Skip to main content

Search the Special Collections and Archives Portal

Transcript of interview with Lovee duBoef Arum by Barbara Tabach, November 1, 2016







Lovee Arum is the Chief Financial Officer of the Morris A. Hazan Family Foundation and Director of Hospitality for her husband Bob Arum?s boxing promotion company Top Rank. She holds a Nevada Real Estate Broker Sales License and was a partner in Western Linen (a Las Vegas linen rental and laundry company) for many years. Arum is a volunteer and philanthropist in the Las Vegas, Nevada community and works with organizations such as Temple Beth Sholom and the Nathan Adelson Hospice. In this interview, Arum reflects upon her childhood in Beverly Hills, California, and first experiencing Las Vegas after her father, Morris Hazan, established Western Linen. She discusses adjusting to Las Vegas life after moving to the city with her first husband, Larry duBoef, in 1963, and raising her daughter and son within the local Jewish community. Arum also talks about meeting her current husband, Bob Arum, and her various philanthropic activities, including Junior League, United Jewish Appeal, Keep Memory Alive and establishment of the Lou Ruvo Center for Brain Health.

Digital ID



Lovee duBoef Arum oral history interview, 2016 November 01. OH-02884. [Transcript]. Oral History Research Center, Special Collections and Archives, University Libraries, University of Nevada, Las Vegas. Las Vegas, Nevada.


This material is made available to facilitate private study, scholarship, or research. It may be protected by copyright, trademark, privacy, publicity rights, or other interests not owned by UNLV. Users are responsible for determining whether permissions are necessary from rights owners for any intended use and for obtaining all required permissions. Acknowledgement of the UNLV University Libraries is requested. For more information, please see the UNLV Special Collections policies on reproduction and use ( or contact us at

Standardized Rights Statement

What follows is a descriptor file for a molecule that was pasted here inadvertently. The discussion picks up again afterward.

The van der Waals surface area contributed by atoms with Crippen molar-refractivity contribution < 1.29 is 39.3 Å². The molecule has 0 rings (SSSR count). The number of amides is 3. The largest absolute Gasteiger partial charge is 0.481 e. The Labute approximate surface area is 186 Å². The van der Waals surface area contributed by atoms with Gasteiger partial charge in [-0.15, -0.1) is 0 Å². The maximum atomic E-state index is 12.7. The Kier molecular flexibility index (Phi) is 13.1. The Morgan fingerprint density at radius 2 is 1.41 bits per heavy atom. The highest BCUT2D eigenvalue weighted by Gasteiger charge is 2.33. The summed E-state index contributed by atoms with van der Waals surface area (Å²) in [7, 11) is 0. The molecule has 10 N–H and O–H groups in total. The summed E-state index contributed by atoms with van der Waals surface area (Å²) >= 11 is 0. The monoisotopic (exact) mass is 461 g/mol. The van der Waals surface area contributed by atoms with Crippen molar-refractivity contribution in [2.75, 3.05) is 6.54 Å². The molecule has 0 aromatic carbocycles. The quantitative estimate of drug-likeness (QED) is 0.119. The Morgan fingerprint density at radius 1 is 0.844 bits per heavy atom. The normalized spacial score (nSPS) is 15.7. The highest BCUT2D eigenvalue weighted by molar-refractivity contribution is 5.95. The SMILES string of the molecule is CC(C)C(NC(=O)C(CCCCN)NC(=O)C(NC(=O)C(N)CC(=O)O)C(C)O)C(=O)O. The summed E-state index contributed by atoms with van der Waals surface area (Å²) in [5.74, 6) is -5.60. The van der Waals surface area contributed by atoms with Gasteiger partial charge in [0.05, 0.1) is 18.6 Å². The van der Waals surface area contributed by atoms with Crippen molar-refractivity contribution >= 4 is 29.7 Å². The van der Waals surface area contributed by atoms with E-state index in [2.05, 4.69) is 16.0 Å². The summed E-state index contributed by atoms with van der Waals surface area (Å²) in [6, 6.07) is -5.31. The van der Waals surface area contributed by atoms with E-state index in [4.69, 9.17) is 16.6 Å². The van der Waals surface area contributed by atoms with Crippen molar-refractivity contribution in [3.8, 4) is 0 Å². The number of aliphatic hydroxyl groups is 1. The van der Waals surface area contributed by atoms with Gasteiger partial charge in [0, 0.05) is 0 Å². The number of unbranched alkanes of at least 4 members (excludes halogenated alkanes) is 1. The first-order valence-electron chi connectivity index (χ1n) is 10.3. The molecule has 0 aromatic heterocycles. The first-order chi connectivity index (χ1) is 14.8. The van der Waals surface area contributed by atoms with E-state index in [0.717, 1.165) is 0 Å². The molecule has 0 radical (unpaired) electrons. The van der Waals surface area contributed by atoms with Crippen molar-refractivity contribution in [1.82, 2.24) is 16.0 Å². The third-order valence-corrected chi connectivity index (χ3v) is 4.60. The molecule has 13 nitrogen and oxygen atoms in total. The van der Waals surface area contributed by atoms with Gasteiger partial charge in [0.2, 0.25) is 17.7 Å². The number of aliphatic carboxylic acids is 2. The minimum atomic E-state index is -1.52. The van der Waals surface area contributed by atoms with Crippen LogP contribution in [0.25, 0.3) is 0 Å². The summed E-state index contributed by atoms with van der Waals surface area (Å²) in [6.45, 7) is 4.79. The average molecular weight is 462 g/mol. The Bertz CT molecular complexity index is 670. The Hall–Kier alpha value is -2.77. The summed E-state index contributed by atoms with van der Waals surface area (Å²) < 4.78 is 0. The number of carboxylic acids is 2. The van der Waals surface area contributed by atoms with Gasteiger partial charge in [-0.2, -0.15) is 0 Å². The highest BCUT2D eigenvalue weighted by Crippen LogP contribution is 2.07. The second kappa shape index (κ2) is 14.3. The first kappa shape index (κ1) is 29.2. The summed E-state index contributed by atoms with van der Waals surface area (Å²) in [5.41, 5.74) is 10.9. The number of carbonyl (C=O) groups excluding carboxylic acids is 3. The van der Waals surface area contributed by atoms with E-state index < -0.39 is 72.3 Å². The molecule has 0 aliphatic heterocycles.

AN INTERVIEW WITH LOVEE DUBOEF ARUM An Oral History Conducted by Barbara Tabach Southern Nevada Jewish Heritage Project Oral History Research Center at UNLV University Libraries University of Nevada Las Vegas ii ?Southern Nevada Jewish Community Digital Heritage Project University of Nevada Las Vegas, 2014 Produced by: The Oral History Research Center at UNLV ? University Libraries Director: Claytee D. White Project Manager: Barbara Tabach Transcriber: Kristin Hicks Interviewers: Barbara Tabach, Claytee D. White Editors and Project Assistants: Maggie Lopes, Amanda Hammar iii The recorded interview and transcript have been made possible through the generosity of a Library Services and Technology Act (LSTA) Grant. The Oral History Research Center enables students and staff to work together with community members to generate this selection of first-person narratives. The participants in this project thank University of Nevada Las Vegas for the support given that allowed an idea the opportunity to flourish. The transcript received minimal editing that includes the elimination of fragments, false starts, and repetitions in order to enhance the reader?s understanding of the material. All measures have been taken to preserve the style and language of the narrator. In several cases photographic sources accompany the individual interviews with permission of the narrator. The following interview is part of a series of interviews conducted under the auspices of the Southern Nevada Jewish Heritage Project. Claytee D. White Director, Oral History Research Center University Libraries University of Nevada Las Vegas iv PREFACE Lovee Arum is the Chief Financial Officer of the Morris A. Hazan Family Foundation and Director of Hospitality for her husband Bob Arum?s boxing promotion company Top Rank. She holds a Nevada Real Estate Broker Sales License and was a partner in Western Linen (a Las Vegas linen rental and laundry company) for many years. Arum is a volunteer and philanthropist in the Las Vegas, Nevada community and works with organizations such as Temple Beth Sholom and the Nathan Adelson Hospice. In this interview, Arum reflects upon her childhood in Beverly Hills, California, and first experiencing Las Vegas after her father, Morris Hazan, established Western Linen. She discusses adjusting to Las Vegas life after moving to the city with her first husband, Larry duBoef, in 1963, and raising her daughter and son within the local Jewish community. Arum also talks about meeting her current husband, Bob Arum, and her various philanthropic activities, including Junior League, United Jewish Appeal, Keep Memory Alive and establishment of the Lou Ruvo Center for Brain Health. v TABLE OF CONTENTS Interview with Lovee duBoef Arum On November 1, 2016 by Barbara Tabach in Las Vegas, Nevada Preface?????????????????????????????????..?..iv Shares about family background, maternal side from Ukraine, eventually settling in Southern California; father?s roots in Greece, emigrating to Seattle and moving to Los Angeles. Talks about father?s entrepreneurship; getting into grocery business from young age, then into other industries; frequent holidays to Las Vegas; eventually convinced by Las Vegas hotels to start local linen company, Western Linen. Describes growing up in Beverly Hills??????...1-5 Discusses moving to Las Vegas with then husband, Larry duBoef, and experiencing culture shock; graduating from UNLV with art history degree; getting into real estate; becoming mother to daughter and son. Reflects upon her Jewish upbringing, with both Ashkenazi and Sephardic traditions. Describes what a gett is and her process of getting one to divorce Larry in accordance with Judaism; raising her children Jewish in city and belonging to Temple Beth Sholom??6-12 Considers the role Judaism has played in her life over the years; role of philanthropy, rooted in parents? values. Talks about becoming involved with local Junior League, as its second Jewish member; her children?s involvement with local Jewish community. Mentions involvement with UNLV Running Rebels during Coach Tarkanian days. Shares about meeting second husband, Bob Arum, multiple times, before eventually dating and marrying..?????????...13-17 Discusses city?s entertainment scene over the years, from fashion to acts, including Wayne Newton, the Rat Pack, Bette Milder. Compares social life in Las Vegas to Los Angeles. Mentions friendship with Carole Bayer Sager. Talks about community service, philanthropic work, including involvement with Home of the Good Shepherd, United Jewish Appeal, Junior League, The Lion of Judah, Keep Memory Alive, Nevada Ballet, Smith Center?????18-23 Talks about daughter-in-law, Heather duBoef, success in starting charity Nevada Women?s Philanthropy; establishment of the Cleveland Clinic Lou Ruvo Brain Health Center and her sevice on the board. Mentions serving as adviser on UNLV?s Foundation board; her motivations for charity work; the good and bad about raising children in Las Vegas????..???...24-29 Comments on children working for Top Rank, Bob Arum?s company. Reflects upon Las Vegas? mob connections, though it not obvious at time; Gus Greenbaum, Moe Dalitz, Jerry Zarowitz. Mentions purchasing home on Pinto Lane from Howard Hughes; later selling to former mayor Jan Jones; home then owned by Andre Agassi and now Brandon Flowers of The Killers?..30-35 Index........................................................................................................................................36-37 vi 1 This is Barbara Tabach. Today is November 1, 2016. I am sitting with Lovee Arum. Lovee, spell your name first for me. L-O-V-E-E, and the last name is A-R-U-M. And you have duBoef. Now, would you like that name on the book when we?you're going to eventually get a book with your name embossed on it. Yes. And that's spelled? Small D-U, capital B-O-E-F, F as in Frank. Okay, great. As I was saying, for the Jewish Heritage project, it's really kind of nice to lay an ancestral roots story line. Do you know much about your parents' background, where they or your grandparents came from? I do. I know my mother's grandparents were from Odessa and Kiev. Her parents were born in New York, in Rochester. Unfortunately, when she was about seven years old, her mother died of what they call consumption or tuberculosis, and her father sent her to live with an aunt and an uncle, who was her father's brother, in California. Two years later her father married another woman. They were going to go out to California and pick up my mother, and she was finally going to be with her father. He was a traveling salesman and fell asleep at night going over a bridge. At nine years old, my mother had no parents. Oh, my. So an Aunt Hazel and Uncle Herman raised her. Aunt Hazel was not Jewish and Uncle Herman was. So that's where she came from. She was raised in the L.A. area and she went to USC. She lived a very comfortable life then, even as a child. Her uncle was a builder. Was she raised Jewish? 2 She was not raised really anything. That's a very funny question that you ask. But she had an Episcopal aunt. I have a very good friend that just wrote a book, Carole Bayer Sager, songwriter. In the first of the book, she said she didn't even know, because she had people that helped her, took care of her, that "Now I lay me down to sleep, I pray the Lord my soul to keep, if I should die before I wake, I pray the Lord my soul to take" was not a Jewish prayer. "I didn't even know it wasn't a Jewish prayer." And when my sister and I were little, we used to get down on our knees and say that prayer. Oh, how wonderful, though. That's because my aunt had probably taught it to my mother. My mother taught it to us. When you're so little, you don't even think about what the words mean or what they say or anything; you just do what you automatically do. We always knew we were Jewish. But it gave you a good feeling. But with my mother, after she married my father, all the Jewish holidays were at our house with all the aunts and the cousins and everything like that. My father's family came from the Island of Rhodes. Where is that? It's a Greek isle. It's been different things?it's been Turkish; it's been Greek?but it is a Greek isle. It's where many Sephardics went from Spain over through the years to live. There was a big Sephardic Jewish community there, beautiful temple that I've now visited. I went back with my father and Bob and his wife in 1992 or '3. He took us on this trip. Some of the people that met us there or had been there, they showed us where everybody lived, where his father lived. One lady walked in and said, "This is the wallpaper we had in our house." Obviously, there's?oh, I don't think there's any Jews that live there now. And they kept the temple as the memorial. Our boat 3 brought a rabbi and they brought prayer things, and so they did do a service there, but it wasn't the normal. My dad's father left the family and came here to the U.S. And when he got off the boat in Seattle, they were mining for gold in Alaska. He was a big man, with big, strong hands. So he went off to Alaska. He got some gold. He went back, brought the whole family here to us. They were raised in East L.A. They were the kind of a family that did not have meat every night. They all worked. And my dad had three sisters. During the Depression...I remember my father telling us stories that his father would give him flowers to sell and tell him how much to bring home. My father got the knack of going where the ?rich people? came out of the theater or the restaurants and he sold them for double. So he from that day always had money, always. He became an entrepreneur. I was just going to ask, what kind of work did he eventually get into? Well, he started out with flowers and fruit, and had the produce department. He had the flower and fruit stand and then he bought the meat department and eventually he bought all of it as he started out in the grocery business at Westside Market on Sunset Boulevard in Los Angeles, now called the Roxy. Vacationing brought him here, to Las Vegas. Then he went into a cookie business, like Mrs. Fields, and he went and invested in real estate. He was just an entrepreneur. He had a lot of businesses. He did very, very well. Let's talk about...He came here then? He never lived here in Las Vegas. Oh, he never lived here. But he opened a business here? Oh, yes, he did. When he was younger and made money, we lived in Beverly Hills. We went from Los Angeles, where it was called Beverlywood to Beverly Hills. I think I was eight years old when 4 we moved there. My father had a business in Los Angeles; it was a grocery store. It had a liquor store. It had fine foods. At Christmastime, they made these incredible baskets, which you see today. He did a lot of business with the studios. So that's how he started that part of his business. My dad used to come up to Las Vegas with my mother and gamble because everybody thought it was so cool. That's what they did. She'd get all dressed up and they'd get on an airplane and they'd come up here. I think my sister and I came here the first time when I was seven and she was five. I remember their being in the Golden Nugget downtown and we couldn't go in while they gambled or something. I remember there was somebody that was watching us. Then we went on a driving trip through the western United States. But that was the first time I was here and then I came here often after that. My father met a lot of people at the Flamingo. He had some cash and he decided he was going to build a motel. They talked him into building a linen company because the hotel owners didn't like this Ali?and I'm trying to think of his last name?the people at American Linen. They were the only linen suppliers in town and I guess they were just killing everybody and they didn't like him. So they asked my father, "Would you consider investing in a linen supply company?" In 1952, my father with three other gentlemen had a partnership; one was in the linen business in California, one was from Omaha, Nebraska, and one was also in the linen business and I'm not sure where he was from. The one from Omaha wouldn't fly. So every time he would come here, he would have to take a train. The one from Omaha also had some kind of gambling out of Omaha on a lake. Well, that wasn't legal, I'm sure. Probably illegal. His name was Izzy Ziegman and her name was Rose; I remember that. I was really little, but I remember it. Izzy just couldn't bear the travel, so they bought him out. And then 5 one partner died and the other two were required to buy him out; left two men owning the business. My father didn't really know anything about the linen supply business, but he was a great personality and he could get all the business; that's what he did. He never lived here. Neither of them ever lived here. But he had investments here. He had the linen company. What was the name of it? Western Linen. Western, okay. Does that business still exist? They sold it. I don't think it exists under that name anymore. But the Western Avenue here? Yes. You know where Western is? Yes. That was named after the business. I've always wondered how that street got its name. I think it was called Close Road or something. Interesting. So how was it to grow up in Beverly Hills? What was your childhood like? It was great. You took a lot of things for granted, I suppose. We would go on Friday nights to a friend's house and watch movies. We would ride our bikes. We would go into town and go to the movies on Saturday afternoons. It was just great. It wasn't like what you might think of. What brought you to Las Vegas? Tell me how that trajectory happens. I had just married Larry duBoef and Larry's father had a lot of property here; we thought it was right behind the Desert Inn; it actually was [next] to Nellis. [Laughing] It was up Nellis Boulevard 6 and the Boulder Highway. But he did have a lot of property here. Then my father had to buy the linen company from his partner because in those days you couldn't have competing businesses. It was American Linen and Community Linen bought American Linen?or American Linen bought Community Linen. In other words, his partner would have been running both companies, owner in both companies, and he couldn't do that because the law in those days wouldn't allow it. So my father bought him out and now he's got himself this big linen company. He had somebody working for him and all of a sudden the numbers didn't make sense. So I don't know how it came about, but my husband was in the agency business, television agency handling actors and actresses and writers and things like that. Somehow or another we were going to come here for five years and he was going to help in the linen supply company and check about developing his father's land. I really played with it whether we should and I never forget asking my family doctor. He said to me, "Lovee, you're so young." I was so young I couldn't vote. Oh, wow. That's right. And he said, "What's five years? It's nothing." And here I am; I'm still here. So the year you came was 1963. Yes. What was the city like to you? What do you remember about it? I remember culture shock. I can relate it to shopping in grocery stores and the department stores. People would say "extree" instead of "extra." I mean, I can't tell you how I felt when I moved here. Where did you live at first, what neighborhood? When we first moved here, we moved into an apartment called Fleur de Lis on Maryland Parkway 7 right near where the Boulevard Mall is, on the other side of the street, though. We were only there a very short time because an entertainer lived above us and she worked late, late at night. It was unbelievable. She was always...They'd come home and she'd bring people in with her. It was just an apartment. Then we moved to the Palms Apartments, which were on Sahara between Maryland and Paradise. There's a big apartment complex there. And then in 1964, I guess, we bought a home on Rosemary Lane. What neighborhood is that in? It backs up to Rancho Circle. All right. I know that area, okay. I remember the house came?they were brand-new housing developments?came with a swimming pool, a washer, a dryer and a color TV. Now, that's quite a combination. That's great. So did you work at that time? Well, I hadn't finished my college education, obviously. I was so young. So I went to UNLV and there was nothing; it was one building. There was really nothing that I could take that even related; I was an art history major at that time. So I got my real estate license and I started doing real estate. Talk about that. That had to be fascinating. It was. Talk about it... Was the market hot at that time? No. Oh, it wasn't, okay. Everybody thought it was. It was a new place. No. There were a lot of older places that needed to be sold. Was it hot at that time? No, not really. Not really. 8 Then I got pregnant, had my daughter, then had my son. I played a lot of tennis at the Las Vegas Country Club. Ended up getting into philanthropic things, which is really where I base my life; that's what I've done mostly even at the school when they went to Wasden Elementary. It was called West Charleston at that time. Whether it was with the PTA, I was always involved in something that kept me busier than a full-time job. But there was a point when I did go back to the real estate and that's just about the time Spanish Oaks opened. I don't really remember what frame it was of time. So talk about your Jewish upbringing. My Jewish upbringing...When I was eight or nine years old, we joined Temple Israel of Hollywood, a reform temple in L.A.. Prior to that, my father being Sephardic, we would occasionally go with him, very occasionally, to synagogue down at the temple and that was down in East L.A. at that time. That was more of an orthodox temple, and so it wasn't something that we did very often. My dad would go if he had to go for whatever the holidays were. We had all holidays at our home?Passover, Hanukkah?whatever there was. My father had three sisters and they had children and our home was always the center of all of those activities. A lot of it had to do with the food because they made different foods; the Sephardic foods are different. So I'm half-and-half; my mother's Ashkenazi and my father is Sephardic. Most of my friends were Jewish. In the school when it would be a Jewish holiday, there would maybe be three, four kids left in class. They didn't close the schools then. Well, they still don't here. No. No. They do in New York. Yes. 9 I wasn't bat mitzvahed. I went to Sunday school for many years and then I went to confirmation class and I was confirmed at age fifteen, I think it was, with a group. Bat mitzvahs weren't very common then. No. Not at all. That's more of a recent phenomenon. Yes. Like the last thirty years maybe or so, yes. Both times I married Jewish men, both times with a rabbi. I had to get a gett from my first husband. For someone who listening to this and doesn't know what a gett is, could you explain what that is? It's a Jewish divorce. And the rules of a Jewish divorce are that the man divorces the woman; the woman does not have the right to divorce the man without his permission. I didn't know the first thing; I had never heard the word gett. And my good friend Susie Molasky when Larry duBoef and I got a divorce?and it was an amicable divorce?when we got the divorce, she said, "Lovee, go get a gett." I said, "What are you talking about go get a gett?" She said, "Call the rabbi and go and do it now. You never know; you might want to get married; something might happen." "I'm never getting married again." [Laughing] I just want to live, you know. Anyway, I called the rabbi at the time and they gave me a form and Larry gave his power of attorney to a rabbi. Then from the Temple Beth Sholom here that was down on...St. Louis? Oakey or...Yes. Yes, something like that. And on 16th. They told me I'd have to get it in L.A. because they didn't 10 do those things here. The main place was in Los Angeles. I got that divorce, that gett in 1989, I believe. I went to this place and there were three or four rabbis and one [acts] as your husband and you have to walk around him so many times in a circle. And they take what was your ketubah from your marriage and they tear it up. It's really something to do. It really was an experience. I just had never...I never anticipated any of it. But I did it and I walked out of there. It's interesting because I cried when I left. I just had that emotional feeling. Even though I was happy getting the divorce and very happy with my life?and I did not have anybody in my life, but it was just...It was the right thing to be doing. So it's a very ritualized ending to that relationship. Totally is what it was, yes. And you had two children. We had two children, both born at Sunrise, one in '65 and one in '67. They were completely raised Jewish. They started Sunday school at Beth Sholom and the whole deal. So explain...I'm familiar with Ashkenazi and Sephardic. I've never met anybody who...They [have] two distinctive ways of celebrating the holidays? Is that...? Yes. But I was so young when I got married and I moved here when I was so very young and my husband was from the Ashkenazi side and for the first few years that we lived here we did all of our holidays in L.A. So we would either be at his mother's or my father's. We had a much bigger family and my father had a much bigger house. So we were usually at my father's. And if we were at my father's, they made like Sephardic food and things like that, like things that you had, borekas. Do you know what that is? No, I don't know what a boreka is. It's phyllo dough and it has spinach or it has potatoes in it. 11 Oh, okay. I would like that. Yes. And then there's these pastellis they're called; they're little round...They can have meat in them or rice or something like that and it's dough. Kind of like a pierogi? I don't know. It's a Polish thing. Maybe. I think they all relate. They do. So that's more Sephardic? That was Sephardic, yes. I didn't eat a lot of the food, but I don't like either kinds of Jewish food. I'm just...I like mayonnaise and white bread. [Laughing] Lettuce and tomato on it, a piece of Swiss cheese. So you didn't keep kosher, I guess. No. Bob did, you know. Bob's family. Did you know that? I think he told me that, yes. Oh, yes. He was raised...He hadn't been to a restaurant, I think, until he went to college or something. Once in a great while they would go to a kosher restaurant. But, no, he was definitely raised orthodox. My first husband's family, they weren't orthodox and they didn't keep kosher, but they were very traditional. His father had studied at a Shiva. So they walked to temple. And it was not a reform temple, which I was used to; it was probably either conservative or something like that. How did you choose how you were going to raise your children? Well, we only had one temple here. We had no choice. I really would have preferred it?I still would?prefer to go to a reform temple, but I've always had...I've been to this one. And it was very 12 interesting because my little boy, my son at the time, Todd, when he was going to be ready for bar mitzvah, right behind us was Ner Tamid. They went into this...Across the school. I don't know what it was originally, Salvation Army or something like that. That's where they started their temple before they got the property out in Henderson. I said, "Why don't we go here? It's right behind us and you can learn." "I want to go to the temple that we always go to." Because the kids, they've had some feeling. It was a community. It was a community. So when you moved here did you immediately join the temple? No, I didn't. Not at all. We went back for the holidays. Then I came here and I was sick and I couldn't go back home for Yom Kippur. So my ex-husband went over to the temple and bought two tickets for us to go to synagogue. That was the beginning of... And that was it. [Pause in recording] So both kids were raised at Temple Beth Sholom. Did your daughter have a bat mitzvah? No. What part of town would you associate with your roots here in Las Vegas? The west side, really around where Rancho Circle was, in that area. I lived there for twenty years. That's where I raised the children. They went to school there, et cetera. Then when I met Bob he was living in a town house over here. I asked him, because we were going to sell our big house over there?we had a fabulous home?and I asked him, "Why don't we just buy this home from Larry? I would only have to buy half." And Bob didn't want to 13 live in the house where I raised my kids. Everybody in the community, all of our friends?I always had that kind of a personality that everybody came to our house; I had eighty people for break-fast here this year. Wow. That's a lot of people. That's a lot of people, yes, and I do things like that. You do things in a grand way, an elegant way. Not always, but...No. But who do you leave out when it's break-fast, the person sitting behind you who knows you're doing this? That's really cool. So how do you think being raised Jewish, what kind of impact did that have on your life and the things that you did choose to do? It really didn't because all my contemporaries were the same; we were all raised Jewish. I didn't know anybody that was really, really orthodox. We went to Sunday school together. We went to the boys' bar mitzvahs together. And I just knew how I would raise my life. I don't do Sabbath dinners. I don't light the candles. I did with my first husband for a while because his mother did that. I did it for a while and then I just didn't because that's just not the way I was raised or that we lived. Do you think your interest in philanthropy is rooted in your Judaism? I think my interest in philanthropy?absolutely not?came from my father and my parents. Tell me about that. He was very philanthropic going back to the days, I guess, before I was born even. During the war, the Second World War, he couldn't go to war. He had asthma and was color blind and everything else was the matter and he had this grocery store on Sunset. So I've seen posters of him with a chef hat on. He would do big spaghetti nights for all of the soldiers, going back that far. Then it was 14 always one project or another project or something he cared about. The Sportsman Club that did the City of Hope, he was the first one to start this diamond thing where everybody gave a thousand dollars and they got a little diamond pin and they were part of the Diamond Circle. Things like that. So I was just raised as part of it. He always gave to the UJA [United Jewish Appeal] and he always did bonds for Israel. So it was just part of my life. Yes, and that's part of the Jewish culture, it sounds like. Definitely. But we belonged to Hillcrest Country Club in L.A. and when they had the Six-Day War or something, they had a big bond drive at the country club. So it was just part of our lives. I never thought about it. And I really didn't see a lot of anti-Semitism when I was little. Why do you think that is? Have you ever thought about that? Was it because it was highly dense population of Jews? Possibly. How about in Las Vegas, ever observe anti-Semitism here? Not directly, but I knew that there were?well, I was the second Jewish member to what is now called Junior League. Really? Really. At that time, you were invited and you didn't know you were being scrutinized. They take you to a tea or something. People used to do those kinds of things. Lois Levy was the first Jewish girl that went in. A lady by the name of Corky Moss was. She was Mel Moss' wife. She was actually president of the organization. But she wasn't Jewish; her husband was. They lived in the house that Phyllis McGuire lives in today at 100 Rancho Circle. I know where that house is, yes. Isn't that funny? 15 Yes. Her name was Corky Moss. But Lois Levy was the first one to go in and I was the second. I remember?I don't know if I was pregnant or if I had just had my second child?and I remember sitting in my living room and getting this invitation and Burton Cohen?I don't know if you know who? Yes. You know who Burton is. So Burton was there at our house. He was married to somebody else at the time and it was at my smaller house on Rosemary Lane. I said, "Oh, my God, I know that this requires an awful lot of work and I have two children and..." And he looked at me and he said, "You have to do this for your people." Wow. It was a really big deal then. There were the Von Tobels, all of the names that were early Las Vegas. Wow. And to know that...that's significant just being aware of it. Being aware of it. Well, yes. In fact, that's why I chose to bar mitzvah my son in Israel, because we knew everybody here. So you'd end up with two hundred people or something. Majority of them were not Jewish. So this was when I changed my culture was when I moved here. Interesting. Now, your kids, are they involved in the Jewish community as the next generation? Interestingly, my daughter has her little one?she has a baby that will be two in January and she married a man that comes from a strong faith. My daughter is involved at Beth Sholom, not so much on the Sisterhood or anything like that, but with the kids and the temple. I have all eight seats at the High Holidays and they all come and sit with me. 16 That's nice. Yes. We do all of that and have the dinner before. Kids tend to get you reconnected if nothing else with a religion or your own religion it seems. Bob really...Bob wouldn't miss a Yahrzeit. He goes to synagogue at seven thirty in the morning. He knows the holidays and all that kind of stuff. He never eats shellfish or pork, ever. I think...Yes. Well, they basically got it from their birth; it was just expected of them. So tell me about meeting Bob. You two have been married since when? Ninety-one. Ninety-one, okay. So how did you meet? The first time I ever saw him was in synagogue at Rosh Hashanah and I went with my ex-husband, Larry duBoef, and sat in our seats and he introduced me to this man Bob Arum. All I knew is that Bob sometimes had fighters or did fights in Las Vegas. I was very instrumental with the UNLV Rebels when Tarkanian...All through that period. You were part of the Gucci Girls, is that what...? Gucci Row. Is that it? I think Susan showed me photographs of that. Of us as Gucci Row. Yes, we were. I'm sorry, I didn't mean to embarrass you on that. That's okay. That was a ridiculous name. But, yes, I was that. My ex-husband, Larry, did a radio show with Jerry Tarkanian and we were very involved with the team. So we did their end-of-the-year party and whenever we needed to raise money. I did the uniforms for the little girls that... Oh, yes? 17 Yes. I had Larry duBoef?we were in the linen business. So we found somebody to make them. Then I ordered silver pom-poms for hundreds of people. I mean, don't ask. We were really into it then. That had to be fun that whole era. It was the best. Everybody wants that era back. The best. I know. My girlfriend Elaine Wynn...Oh, I mean, we lived it, we ate it, we breathed it. We went to every game. We all got on a plane and went somewhere. It was very exciting times. Oh, yes. When I first moved here, they just raved about that. So then Larry and I separated during that period. I was in California and we separated and then we did get a divorce. Then after we were divorced that Rosh Hashanah, which would have been the Rosh Hashanah in '89, he introduced me to Bob Arum and I said, "We have a mutual friend, Arlene Walsh." Who is my girlfriend from grammar school in L.A. and she was living in New York and her husband was Neil Walsh and he was a friend of Bob's. She said to me, "This guy is coming out to Vegas. Have you ever met him?" And I always said, "No." "Did you go to the fight?" "Yes, but I never met him; I don't know who he is." So when my ex-husband introduced me to him, I simply said to him, "We have a mutual friend, Arlene and Neil Walsh, and she's mentioned you before." That was it. We never spoke. End of story. My father and I are back east because my son is playing hockey in college. It's almost his last year. She bumped into Bob and she knew that my father and I were coming for dinner in a couple